Minimalist are the group of people who defy the term “Consumerism“. Consumerism promotes acquisition and accumulation of goods. On the other hand, minimalism is a lifestyle that embraces “less is more” concept. There are very less documented scientific evidence available about this lifestyle. However, books on minimalism galore in online market place.

Based on the reading, I could find three important aspects to lead a minimalist life.

  1. Say “NO” to unwanted things: Minimalist don’t buy unnecessary products. It is obvious that they are not by influenced offers, discounts and other promotions. They feel buying unwanted things leads to debt. (Babauta, 2017; Millburn and Nicodemus, 2017)
  2. Say “BYE” to unwanted things: Minimalist don’t wish to possess more products with them. If you wish to embrace minimalism, start probing into your cupboard, desk, closet and garage. While probing, get rid of things that you haven’t used for a long time. Some minimalist say, if you haven’t used a product for 90 days, then it is a clutter. That means, it is time to give it up (Babauta, 2017; Millburn and Nicodemus, 2017).
  3. Say “NO” to emotions: Leo Babauta , the author of Zen Habits in his blog advocates us to give up our emotional attachment with clothes and things that we own.(Babauta, 2017)

These are three principles, I found in common among people who lead a minimalist lifestyle. Fundamental question that arose in my mind after reading about them is “Are these minimalist rational?”

Minimalism and Rationality:-

Behavioural economics concepts like self-control, endowment effect, and loss aversion and befits well for this discussion.

  1. Self control: Walter Mischel showed people don’t have self-control with his famous “Marshmallow experiment“. Where preschoolers  are given two choice – a) one  marshmallow now or b) two marshmallow later. To get two marshmallow they need to wait for 15 minutes. In the study he found 33% of the children ate it immediately, another 33% waited but below 15 minutes and the other 33% were able to exhibit self-control and self-regulation and received two marshmallow. (Mischel, Shoda and Rodriguez, 1989)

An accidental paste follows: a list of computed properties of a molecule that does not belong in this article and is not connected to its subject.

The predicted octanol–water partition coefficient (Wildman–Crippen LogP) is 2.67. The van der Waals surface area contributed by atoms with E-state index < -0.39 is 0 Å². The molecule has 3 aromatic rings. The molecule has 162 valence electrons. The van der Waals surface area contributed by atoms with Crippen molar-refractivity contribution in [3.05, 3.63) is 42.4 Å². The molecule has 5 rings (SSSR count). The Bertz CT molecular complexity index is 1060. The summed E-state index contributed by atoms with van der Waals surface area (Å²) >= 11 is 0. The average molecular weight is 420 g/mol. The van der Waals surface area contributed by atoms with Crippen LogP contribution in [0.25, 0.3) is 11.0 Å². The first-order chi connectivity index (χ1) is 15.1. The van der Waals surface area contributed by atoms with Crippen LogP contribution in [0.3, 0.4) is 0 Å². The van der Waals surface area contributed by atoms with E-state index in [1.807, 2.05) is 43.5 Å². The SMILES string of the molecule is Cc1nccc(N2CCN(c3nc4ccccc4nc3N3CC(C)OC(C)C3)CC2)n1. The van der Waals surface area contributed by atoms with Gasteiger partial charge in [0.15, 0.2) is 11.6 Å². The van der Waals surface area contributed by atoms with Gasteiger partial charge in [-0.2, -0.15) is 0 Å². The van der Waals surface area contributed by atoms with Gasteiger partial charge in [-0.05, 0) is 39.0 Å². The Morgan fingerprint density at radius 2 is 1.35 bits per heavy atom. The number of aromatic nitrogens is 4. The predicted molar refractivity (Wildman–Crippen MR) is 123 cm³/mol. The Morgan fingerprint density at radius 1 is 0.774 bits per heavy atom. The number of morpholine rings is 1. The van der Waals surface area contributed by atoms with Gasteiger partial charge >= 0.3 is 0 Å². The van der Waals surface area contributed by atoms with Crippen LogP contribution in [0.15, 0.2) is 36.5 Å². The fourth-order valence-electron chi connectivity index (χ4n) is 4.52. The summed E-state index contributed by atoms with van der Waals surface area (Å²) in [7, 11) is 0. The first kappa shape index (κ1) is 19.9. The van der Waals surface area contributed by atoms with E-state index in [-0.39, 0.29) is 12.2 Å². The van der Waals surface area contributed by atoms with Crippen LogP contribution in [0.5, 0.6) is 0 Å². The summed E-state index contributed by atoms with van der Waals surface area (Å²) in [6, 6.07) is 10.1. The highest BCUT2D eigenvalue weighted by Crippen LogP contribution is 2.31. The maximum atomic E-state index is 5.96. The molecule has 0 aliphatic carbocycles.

2. Endowment Effect: Richard Thaler conducted a study in Simon Fraser University. Undergraduate economics students of the university were given coffee mugs and pens randomly. The students were then asked to trade them. Most of them preferred not to sell them and who preferred to sell them quoted higher price with a median price of $5.25 for the mugs. The buyers of the are willing to pay low with a median price $2.25. This shows people give more value to their belongings also they wish to hold whatever they have in their possession (Kahneman, Knetsch and Thaler, 2017).
  3. Loss aversion: From the same experiment mentioned above, Richard Thaler has explained people don’t trade-off their holdings (assets/products) due to loss aversion. Look at this example to better understand it, given a choice to get “$900 for sure or 90% chance to get $1000” (Kahneman, 2015). What will be your preference in this case?. Mostly people will prefer $900 for sure option, since in the other case there is 10% chance to lose $1000. Though, the value in the second choice is higher, the minimal risk attached to it will make people to prefer the first choice.